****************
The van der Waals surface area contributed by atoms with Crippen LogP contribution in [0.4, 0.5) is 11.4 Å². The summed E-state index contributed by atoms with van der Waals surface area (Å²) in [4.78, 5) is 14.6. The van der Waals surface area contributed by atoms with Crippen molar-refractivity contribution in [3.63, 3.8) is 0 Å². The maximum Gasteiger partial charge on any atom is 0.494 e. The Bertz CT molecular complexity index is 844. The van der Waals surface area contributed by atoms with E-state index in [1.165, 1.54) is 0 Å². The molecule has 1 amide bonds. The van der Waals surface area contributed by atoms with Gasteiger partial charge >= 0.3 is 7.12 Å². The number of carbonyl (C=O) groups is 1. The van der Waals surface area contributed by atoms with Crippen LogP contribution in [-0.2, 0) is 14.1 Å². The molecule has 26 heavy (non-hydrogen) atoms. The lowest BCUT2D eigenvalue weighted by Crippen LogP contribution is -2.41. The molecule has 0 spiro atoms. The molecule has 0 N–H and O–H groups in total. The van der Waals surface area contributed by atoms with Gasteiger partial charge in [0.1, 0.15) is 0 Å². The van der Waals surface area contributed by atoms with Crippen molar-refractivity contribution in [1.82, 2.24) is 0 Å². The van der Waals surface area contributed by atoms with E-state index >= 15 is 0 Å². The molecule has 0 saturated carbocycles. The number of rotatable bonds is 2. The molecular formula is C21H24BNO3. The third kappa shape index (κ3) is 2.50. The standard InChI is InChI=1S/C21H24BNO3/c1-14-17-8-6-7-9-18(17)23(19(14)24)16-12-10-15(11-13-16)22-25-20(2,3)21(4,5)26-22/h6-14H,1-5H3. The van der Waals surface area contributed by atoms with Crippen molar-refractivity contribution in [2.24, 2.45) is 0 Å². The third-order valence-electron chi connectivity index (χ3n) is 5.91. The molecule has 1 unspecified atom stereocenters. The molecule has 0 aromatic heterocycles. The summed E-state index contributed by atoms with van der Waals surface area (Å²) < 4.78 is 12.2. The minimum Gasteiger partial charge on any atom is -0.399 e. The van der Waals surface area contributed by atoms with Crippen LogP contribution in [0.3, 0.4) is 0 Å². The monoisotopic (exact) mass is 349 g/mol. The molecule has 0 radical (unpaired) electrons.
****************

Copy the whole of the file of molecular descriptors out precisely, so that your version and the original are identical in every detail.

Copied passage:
The van der Waals surface area contributed by atoms with Crippen LogP contribution in [0.4, 0.5) is 11.4 Å². The summed E-state index contributed by atoms with van der Waals surface area (Å²) in [4.78, 5) is 14.6. The van der Waals surface area contributed by atoms with Crippen molar-refractivity contribution in [3.63, 3.8) is 0 Å². The maximum Gasteiger partial charge on any atom is 0.494 e. The Bertz CT molecular complexity index is 844. The van der Waals surface area contributed by atoms with E-state index in [1.165, 1.54) is 0 Å². The molecule has 1 amide bonds. The van der Waals surface area contributed by atoms with Gasteiger partial charge >= 0.3 is 7.12 Å². The number of carbonyl (C=O) groups is 1. The van der Waals surface area contributed by atoms with Crippen LogP contribution in [-0.2, 0) is 14.1 Å². The molecule has 26 heavy (non-hydrogen) atoms. The lowest BCUT2D eigenvalue weighted by Crippen LogP contribution is -2.41. The molecule has 0 spiro atoms. The molecule has 0 N–H and O–H groups in total. The van der Waals surface area contributed by atoms with Gasteiger partial charge in [0.1, 0.15) is 0 Å². The van der Waals surface area contributed by atoms with Crippen molar-refractivity contribution in [1.82, 2.24) is 0 Å². The van der Waals surface area contributed by atoms with E-state index >= 15 is 0 Å². The molecule has 0 saturated carbocycles. The number of rotatable bonds is 2. The molecular formula is C21H24BNO3. The third kappa shape index (κ3) is 2.50. The standard InChI is InChI=1S/C21H24BNO3/c1-14-17-8-6-7-9-18(17)23(19(14)24)16-12-10-15(11-13-16)22-25-20(2,3)21(4,5)26-22/h6-14H,1-5H3. The van der Waals surface area contributed by atoms with Crippen molar-refractivity contribution in [2.24, 2.45) is 0 Å². The third-order valence-electron chi connectivity index (χ3n) is 5.91. The molecule has 1 unspecified atom stereocenters. The molecule has 0 aromatic heterocycles. The summed E-state index contributed by atoms with van der Waals surface area (Å²) < 4.78 is 12.2. The minimum Gasteiger partial charge on any atom is -0.399 e. The van der Waals surface area contributed by atoms with Crippen LogP contribution in [0.3, 0.4) is 0 Å². The monoisotopic (exact) mass is 349 g/mol. The molecule has 0 radical (unpaired) electrons.